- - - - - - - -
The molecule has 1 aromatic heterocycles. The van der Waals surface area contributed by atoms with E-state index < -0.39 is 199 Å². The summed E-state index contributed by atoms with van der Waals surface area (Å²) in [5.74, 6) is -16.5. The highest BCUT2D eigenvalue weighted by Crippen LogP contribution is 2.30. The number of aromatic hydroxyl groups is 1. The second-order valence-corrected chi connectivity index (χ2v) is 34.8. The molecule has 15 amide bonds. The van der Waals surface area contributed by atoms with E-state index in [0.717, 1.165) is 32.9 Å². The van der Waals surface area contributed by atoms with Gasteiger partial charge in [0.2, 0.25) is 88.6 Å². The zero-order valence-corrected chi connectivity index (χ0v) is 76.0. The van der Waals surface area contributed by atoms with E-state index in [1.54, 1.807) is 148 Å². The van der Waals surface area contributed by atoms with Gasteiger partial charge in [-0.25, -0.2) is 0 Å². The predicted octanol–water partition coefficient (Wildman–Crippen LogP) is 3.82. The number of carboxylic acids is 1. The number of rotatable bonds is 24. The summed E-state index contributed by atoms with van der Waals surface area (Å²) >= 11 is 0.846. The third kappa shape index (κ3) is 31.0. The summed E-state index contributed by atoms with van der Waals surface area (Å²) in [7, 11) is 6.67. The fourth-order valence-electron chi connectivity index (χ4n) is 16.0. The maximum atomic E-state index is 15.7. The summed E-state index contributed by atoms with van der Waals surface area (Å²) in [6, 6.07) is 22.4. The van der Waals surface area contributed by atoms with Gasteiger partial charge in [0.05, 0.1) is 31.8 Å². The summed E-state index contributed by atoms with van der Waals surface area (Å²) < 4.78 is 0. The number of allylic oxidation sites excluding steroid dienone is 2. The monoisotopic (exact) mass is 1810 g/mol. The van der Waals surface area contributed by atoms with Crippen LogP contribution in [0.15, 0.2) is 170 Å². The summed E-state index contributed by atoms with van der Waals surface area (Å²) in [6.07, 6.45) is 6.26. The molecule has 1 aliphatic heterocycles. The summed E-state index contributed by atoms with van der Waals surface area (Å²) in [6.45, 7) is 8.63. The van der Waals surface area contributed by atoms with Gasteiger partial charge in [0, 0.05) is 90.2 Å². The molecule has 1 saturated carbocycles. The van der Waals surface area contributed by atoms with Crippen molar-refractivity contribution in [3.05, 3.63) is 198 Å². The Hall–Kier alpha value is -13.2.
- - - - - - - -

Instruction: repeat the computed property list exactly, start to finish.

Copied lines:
The molecule has 1 aromatic heterocycles. The van der Waals surface area contributed by atoms with E-state index < -0.39 is 199 Å². The summed E-state index contributed by atoms with van der Waals surface area (Å²) in [5.74, 6) is -16.5. The highest BCUT2D eigenvalue weighted by Crippen LogP contribution is 2.30. The number of aromatic hydroxyl groups is 1. The second-order valence-corrected chi connectivity index (χ2v) is 34.8. The molecule has 15 amide bonds. The van der Waals surface area contributed by atoms with E-state index in [0.717, 1.165) is 32.9 Å². The van der Waals surface area contributed by atoms with Gasteiger partial charge in [0.2, 0.25) is 88.6 Å². The zero-order valence-corrected chi connectivity index (χ0v) is 76.0. The van der Waals surface area contributed by atoms with E-state index in [1.54, 1.807) is 148 Å². The van der Waals surface area contributed by atoms with Gasteiger partial charge in [-0.25, -0.2) is 0 Å². The predicted octanol–water partition coefficient (Wildman–Crippen LogP) is 3.82. The number of carboxylic acids is 1. The number of rotatable bonds is 24. The summed E-state index contributed by atoms with van der Waals surface area (Å²) >= 11 is 0.846. The third kappa shape index (κ3) is 31.0. The summed E-state index contributed by atoms with van der Waals surface area (Å²) in [7, 11) is 6.67. The fourth-order valence-electron chi connectivity index (χ4n) is 16.0. The maximum atomic E-state index is 15.7. The summed E-state index contributed by atoms with van der Waals surface area (Å²) in [6, 6.07) is 22.4. The van der Waals surface area contributed by atoms with Gasteiger partial charge in [0.05, 0.1) is 31.8 Å². The summed E-state index contributed by atoms with van der Waals surface area (Å²) < 4.78 is 0. The number of allylic oxidation sites excluding steroid dienone is 2. The monoisotopic (exact) mass is 1810 g/mol. The van der Waals surface area contributed by atoms with Crippen LogP contribution in [0.15, 0.2) is 170 Å². The summed E-state index contributed by atoms with van der Waals surface area (Å²) in [6.07, 6.45) is 6.26. The molecule has 1 aliphatic heterocycles. The summed E-state index contributed by atoms with van der Waals surface area (Å²) in [6.45, 7) is 8.63. The van der Waals surface area contributed by atoms with Gasteiger partial charge in [0, 0.05) is 90.2 Å². The molecule has 1 saturated carbocycles. The van der Waals surface area contributed by atoms with Crippen molar-refractivity contribution in [3.05, 3.63) is 198 Å². The Hall–Kier alpha value is -13.2.